Probation and parole oversight is being focused most intensely on offenders considered most likely to commit new crimes, such as those with chronic drug addiction, mental illness or a serious criminal history. Contacts with low-risk offenders are held to a minimum, in part because research shows that intensive oversight can be counterproductive.
New efforts also aim to fight recidivism by those who do spend months or years in prison. Under “truth in sentencing” laws, most prisoners were serving out their full terms, but then going home with no parole supervision. If combined with needed treatment or other assistance, supervision can reduce the chance of new crimes, research suggests.
North Carolina’s answer has not been to shorten sentences, which seemed politically impossible, but to add at least nine months of mandatory parole to existing sentences for some felonies, ensuring that every departing convict has some time under supervision.
Compromises like that have led to criticism from groups like the American Civil Liberties Union and the Sentencing Project as well as from some independent criminal justice experts. The policy changes here and in other states that are pursuing justice reinvestment, while mostly useful, do not go nearly far enough to curb the toll that high incarceration is inflicting on society, these critics say.
In this view, more politically contentious steps to curb lengthy drug and other mandatory sentences will also be essential to achieve a large drop in prisoners. The critics also lament that more of the funds saved by closing prisons are not being redirected to poor and minority populations for social programs.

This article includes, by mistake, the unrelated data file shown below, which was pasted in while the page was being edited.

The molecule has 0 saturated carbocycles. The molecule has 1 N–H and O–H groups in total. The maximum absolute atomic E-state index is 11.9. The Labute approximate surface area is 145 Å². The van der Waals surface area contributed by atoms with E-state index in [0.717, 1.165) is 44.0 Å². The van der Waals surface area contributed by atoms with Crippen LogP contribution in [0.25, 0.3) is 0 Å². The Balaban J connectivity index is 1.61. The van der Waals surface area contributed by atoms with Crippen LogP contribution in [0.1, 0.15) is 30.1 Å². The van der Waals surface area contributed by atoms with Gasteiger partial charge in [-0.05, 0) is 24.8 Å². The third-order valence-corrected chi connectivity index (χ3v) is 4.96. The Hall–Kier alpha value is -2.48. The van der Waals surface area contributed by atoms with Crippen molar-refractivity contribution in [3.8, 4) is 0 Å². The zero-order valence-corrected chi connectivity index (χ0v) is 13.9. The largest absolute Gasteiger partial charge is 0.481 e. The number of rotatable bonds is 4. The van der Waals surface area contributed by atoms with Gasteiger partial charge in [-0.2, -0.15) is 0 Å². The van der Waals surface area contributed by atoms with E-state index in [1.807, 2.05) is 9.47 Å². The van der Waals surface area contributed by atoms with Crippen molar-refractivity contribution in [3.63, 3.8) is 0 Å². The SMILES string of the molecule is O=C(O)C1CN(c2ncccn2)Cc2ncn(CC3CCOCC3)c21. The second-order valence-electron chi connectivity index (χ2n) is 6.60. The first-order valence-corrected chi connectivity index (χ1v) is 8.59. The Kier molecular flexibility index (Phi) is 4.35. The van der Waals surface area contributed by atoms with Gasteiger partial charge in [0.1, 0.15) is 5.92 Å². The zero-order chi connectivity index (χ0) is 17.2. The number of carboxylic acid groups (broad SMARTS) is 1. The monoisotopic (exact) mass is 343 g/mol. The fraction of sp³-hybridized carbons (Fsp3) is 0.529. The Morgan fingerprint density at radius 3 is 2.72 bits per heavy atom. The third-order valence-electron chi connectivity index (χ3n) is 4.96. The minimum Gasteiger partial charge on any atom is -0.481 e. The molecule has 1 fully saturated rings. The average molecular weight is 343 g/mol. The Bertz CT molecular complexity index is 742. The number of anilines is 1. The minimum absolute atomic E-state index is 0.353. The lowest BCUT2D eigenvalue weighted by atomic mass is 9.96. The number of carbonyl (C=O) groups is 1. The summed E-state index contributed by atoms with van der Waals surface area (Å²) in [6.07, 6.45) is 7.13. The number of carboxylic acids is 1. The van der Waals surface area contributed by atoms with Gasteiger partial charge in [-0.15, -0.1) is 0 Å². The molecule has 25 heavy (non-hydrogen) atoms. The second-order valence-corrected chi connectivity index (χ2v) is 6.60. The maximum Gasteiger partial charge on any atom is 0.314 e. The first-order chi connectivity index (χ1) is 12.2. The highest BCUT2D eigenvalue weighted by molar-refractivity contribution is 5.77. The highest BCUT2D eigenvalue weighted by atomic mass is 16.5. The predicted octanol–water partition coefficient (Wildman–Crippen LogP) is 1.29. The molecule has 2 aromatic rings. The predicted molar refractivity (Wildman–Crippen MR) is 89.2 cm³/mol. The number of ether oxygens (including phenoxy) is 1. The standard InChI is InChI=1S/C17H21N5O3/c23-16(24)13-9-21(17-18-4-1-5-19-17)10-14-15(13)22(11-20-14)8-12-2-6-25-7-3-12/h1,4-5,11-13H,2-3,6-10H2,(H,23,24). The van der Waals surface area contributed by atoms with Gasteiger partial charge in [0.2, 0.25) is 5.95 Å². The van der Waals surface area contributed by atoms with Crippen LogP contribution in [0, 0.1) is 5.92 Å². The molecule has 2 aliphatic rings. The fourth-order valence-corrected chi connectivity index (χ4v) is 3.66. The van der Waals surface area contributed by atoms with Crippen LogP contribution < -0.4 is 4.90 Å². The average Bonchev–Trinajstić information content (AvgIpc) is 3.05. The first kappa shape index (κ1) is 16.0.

“There’s a consensus among criminologists that our exceptionally high incarceration rates have become problems in and of themselves,” said Todd R. Clear, an expert on criminal justice and provost of Rutgers University-Newark, who calls himself a “friendly critic” of justice reinvestment programs so far. While reducing probation revocations can provide quick gains, he said, they are limited and “low compared to what we could achieve with changes in sentencing.”
But officials in North Carolina may have pushed to the edges of the politically possible.
The new system, while not easing criminal penalties, does allow probation officers to give offenders a second chance, and even a third.
Kourtnie James served time on felony firearms, drug and credit-card-theft charges, and he is now at his home in rural Enfield, under three years of supervision.
Twice since his release, after failing drug tests, missing required therapy and failing to pay restitution, he was reimprisoned for 90-day periods under the new “confinement in response to violation” policy, or C.R.V., as ordered by a judge.
He knows he is now on very thin ice.
At the house among soybean fields he shares with his stepfather, Mr. James recently admitted that “I wasn’t thinking” when he courted revocation by using drugs, but he said he was now determined to attend welding school.
“I’m 23, and I’ve been in prison three times, around guys who’ve been in there for 20 or 30 years,” he said. “I don’t want to end up like that.”
A major weakness of the C.R.V. program, colloquially known as “the dunk” among corrections officials, is that offenders usually spend their 90 days sitting idly in cells.
As a next step in reinvesting its savings, the state plans to create two residential facilities for those receiving 90-day warning stints, said Anne L. Precythe, the director of community corrections.
The facilities will have probation officers on site and provide cognitive therapy and other services, Ms. Precythe said. “That will help show the value of C.R.V.,” she said.